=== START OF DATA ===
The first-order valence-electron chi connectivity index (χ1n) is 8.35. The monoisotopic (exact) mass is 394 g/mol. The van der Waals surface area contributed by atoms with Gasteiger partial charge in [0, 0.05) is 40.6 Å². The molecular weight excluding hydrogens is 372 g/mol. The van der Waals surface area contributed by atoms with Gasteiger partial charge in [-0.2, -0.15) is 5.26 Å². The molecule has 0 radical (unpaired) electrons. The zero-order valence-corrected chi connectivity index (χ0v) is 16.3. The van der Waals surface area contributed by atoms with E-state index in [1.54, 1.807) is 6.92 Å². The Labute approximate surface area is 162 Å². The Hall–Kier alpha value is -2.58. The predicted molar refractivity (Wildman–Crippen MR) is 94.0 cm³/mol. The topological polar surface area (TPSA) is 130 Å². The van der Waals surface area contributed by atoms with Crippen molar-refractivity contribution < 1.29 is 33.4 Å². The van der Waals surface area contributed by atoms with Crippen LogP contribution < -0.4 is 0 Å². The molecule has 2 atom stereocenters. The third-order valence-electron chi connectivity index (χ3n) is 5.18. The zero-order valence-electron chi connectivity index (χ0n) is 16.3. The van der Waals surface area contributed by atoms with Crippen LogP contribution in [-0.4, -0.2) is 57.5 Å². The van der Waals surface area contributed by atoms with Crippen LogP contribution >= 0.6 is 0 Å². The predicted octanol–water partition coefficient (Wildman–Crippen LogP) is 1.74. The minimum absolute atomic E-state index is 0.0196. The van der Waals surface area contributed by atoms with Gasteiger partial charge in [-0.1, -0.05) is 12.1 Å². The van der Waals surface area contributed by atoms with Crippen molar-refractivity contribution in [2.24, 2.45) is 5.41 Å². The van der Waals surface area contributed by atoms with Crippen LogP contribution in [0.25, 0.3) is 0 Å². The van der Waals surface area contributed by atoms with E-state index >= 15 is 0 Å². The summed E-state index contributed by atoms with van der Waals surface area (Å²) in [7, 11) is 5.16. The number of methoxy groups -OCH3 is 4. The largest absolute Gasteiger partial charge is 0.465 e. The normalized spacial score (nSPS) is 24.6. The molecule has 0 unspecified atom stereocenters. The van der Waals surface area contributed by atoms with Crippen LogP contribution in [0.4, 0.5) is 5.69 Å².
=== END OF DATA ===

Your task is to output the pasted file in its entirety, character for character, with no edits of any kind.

The first-order valence-electron chi connectivity index (χ1n) is 8.35. The monoisotopic (exact) mass is 394 g/mol. The van der Waals surface area contributed by atoms with Gasteiger partial charge in [0, 0.05) is 40.6 Å². The molecular weight excluding hydrogens is 372 g/mol. The van der Waals surface area contributed by atoms with Gasteiger partial charge in [-0.2, -0.15) is 5.26 Å². The molecule has 0 radical (unpaired) electrons. The zero-order valence-corrected chi connectivity index (χ0v) is 16.3. The van der Waals surface area contributed by atoms with E-state index in [1.54, 1.807) is 6.92 Å². The Labute approximate surface area is 162 Å². The Hall–Kier alpha value is -2.58. The predicted molar refractivity (Wildman–Crippen MR) is 94.0 cm³/mol. The topological polar surface area (TPSA) is 130 Å². The van der Waals surface area contributed by atoms with Crippen molar-refractivity contribution < 1.29 is 33.4 Å². The van der Waals surface area contributed by atoms with Crippen LogP contribution < -0.4 is 0 Å². The molecule has 2 atom stereocenters. The third-order valence-electron chi connectivity index (χ3n) is 5.18. The zero-order valence-electron chi connectivity index (χ0n) is 16.3. The van der Waals surface area contributed by atoms with Crippen LogP contribution in [-0.4, -0.2) is 57.5 Å². The van der Waals surface area contributed by atoms with Crippen LogP contribution >= 0.6 is 0 Å². The predicted octanol–water partition coefficient (Wildman–Crippen LogP) is 1.74. The minimum absolute atomic E-state index is 0.0196. The van der Waals surface area contributed by atoms with Gasteiger partial charge in [-0.1, -0.05) is 12.1 Å². The van der Waals surface area contributed by atoms with Crippen molar-refractivity contribution in [2.24, 2.45) is 5.41 Å². The van der Waals surface area contributed by atoms with Crippen LogP contribution in [0.25, 0.3) is 0 Å². The van der Waals surface area contributed by atoms with E-state index >= 15 is 0 Å². The summed E-state index contributed by atoms with van der Waals surface area (Å²) in [7, 11) is 5.16. The number of methoxy groups -OCH3 is 4. The largest absolute Gasteiger partial charge is 0.465 e. The normalized spacial score (nSPS) is 24.6. The molecule has 0 unspecified atom stereocenters. The van der Waals surface area contributed by atoms with Crippen LogP contribution in [0.4, 0.5) is 5.69 Å².